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What’s in a name?

My oldest and I were out getting his new glasses and I had to provide my e-mail address for the receipt. When the person helping us finished typing it in she looked hard at the screen. My first reaction was that she was going to ask me about our last name, but she suddenly said, “Is that your name, Jody?” And I was like, “Um, yeah?” At which point, she told me how much she loved it.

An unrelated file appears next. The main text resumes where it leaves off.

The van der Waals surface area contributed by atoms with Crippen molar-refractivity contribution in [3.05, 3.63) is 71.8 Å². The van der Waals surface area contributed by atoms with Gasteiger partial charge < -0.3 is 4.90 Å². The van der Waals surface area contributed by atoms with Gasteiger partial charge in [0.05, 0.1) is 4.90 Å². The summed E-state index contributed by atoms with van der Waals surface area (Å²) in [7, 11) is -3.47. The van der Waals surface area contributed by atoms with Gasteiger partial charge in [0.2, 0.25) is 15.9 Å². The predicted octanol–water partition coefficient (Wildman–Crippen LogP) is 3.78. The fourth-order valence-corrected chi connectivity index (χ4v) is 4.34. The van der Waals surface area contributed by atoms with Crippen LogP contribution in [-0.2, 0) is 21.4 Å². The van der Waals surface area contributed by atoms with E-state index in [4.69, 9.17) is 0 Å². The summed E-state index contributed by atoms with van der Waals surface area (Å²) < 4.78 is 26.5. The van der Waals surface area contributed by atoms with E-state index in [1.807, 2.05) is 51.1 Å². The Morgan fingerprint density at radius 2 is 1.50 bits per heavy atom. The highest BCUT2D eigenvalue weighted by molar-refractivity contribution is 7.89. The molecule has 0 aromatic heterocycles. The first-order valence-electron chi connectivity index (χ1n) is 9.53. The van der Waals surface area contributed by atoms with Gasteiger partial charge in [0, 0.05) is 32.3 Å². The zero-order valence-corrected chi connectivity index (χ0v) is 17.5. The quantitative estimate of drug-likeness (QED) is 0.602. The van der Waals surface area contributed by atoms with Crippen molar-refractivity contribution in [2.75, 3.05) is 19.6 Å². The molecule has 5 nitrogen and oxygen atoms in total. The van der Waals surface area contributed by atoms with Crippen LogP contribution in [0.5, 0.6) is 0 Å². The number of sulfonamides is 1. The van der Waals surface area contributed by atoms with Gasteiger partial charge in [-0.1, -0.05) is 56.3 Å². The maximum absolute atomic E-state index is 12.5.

Now, I’ve never actually been partial to my name. When I was a little girl my mom bought the Little Women Madam Alexander Dolls and for a good year I walked around insisting that Josephine was a much better choice. I mean, why did my parent choose this dumb cutesy name? Even my sister had a cool name. It’s more common and elegant —and when she’s 87 she’s not going to be walking around with a “kid-style” nickname as a grandmother. Seriously, this is so deep-rooted that I even considered a pen name that was more professional sounding. It was only because I’m not embarrassed or concerned about what others think of my writing that I stayed with the moniker that I’ve gone by since I was sixteen. But it got me thinking that you’d like to know where some of the names in my books came from. Sometimes naming characters is as hard as naming kids. In other instances, the name drops out of the clear blue sky and is brilliant. Here’s a sampling of how the Kingsbrier names came to be. The “king” in Kingsbrier: Texas ➡ farm ➡ truck ➡ All-American ➡ Then a King Ranch F150 pulls up next to us. 💡! Adam — first man, first son Brier — Describes her personality; prickly. Colton — Colt ➡ young. He's the youngest. Note: I don’t refer to him as Colt. EVER. Daveigh — Actually one of the few girl names that made it on our personal list of what to name our kids. My oldest’s go-to toddler move was “Lilo and Stitch” voiced by Daveigh Chase (pronounced differently.) Eric — I’m partial to names spelled with c instead of k. And Eric Kingsbrier reads better than Erik Kingsbrier. Rose — Fit with Brier. Ross — His original name was Russ. My eyes started interchanging the u with the o in Rose. However, I vow to never again have a lead character coupling where their names even begin with the same letter, let alone are one letter off! Drew — in Draft Chapters he had a placeholder name of John. I happened to listen to the first 3 lines of “Drew” by Taylor Swift. While the song has very little to do with Brier & Drew’s story, the name stuck... Drew looks at me / I fake a smile so he won't see / That I want and I'm needing / Everything that we should be ...Plus the line: I wonder if he knows he's all I think about at night. Newhouse — I was standing in line at Disney World and the name was on a family’s backpack. It worked to my advantage months later when realized that Colette would become part of the family. Strand — A single piece of hair, thread. Colette is on her own when we meet her. Ginny — I happened to work out that Ginny ➡ Virginia ➡ virgin ➡ pregnancy storyline. Not planned at all. Dumb luck. Cris — I didn’t want to add the h. Mateo — originally Matteo. My editor has a linguistics degree and removed the extra t. Roseanne & Lily — Homage to Rose and Lily Anne to understand how much Brier & Drew’s mother’s meant to them. Many characters have part of a family name. Corey — A placeholder name that never changed. This is rare. Cricket — I wanted an uncommon southern name. The opposite was true of Savannah Andrew (mentioned in Cavanaugh). As a final note, I avoid using my family member’s names. The rare exception is Joan from Canvas. I’d wanted a one-syllable name that was businesslike and stood on its own two feet. The original story (which is VERY different) was concocted years before MJA encouraged me to publish anything. Joan had been Joan for so long that no matter what I tried to change her name to it didn’t work. If there are any names that aren’t on this list that you’d like to know more about e-mail me and I’ll add them to the list!

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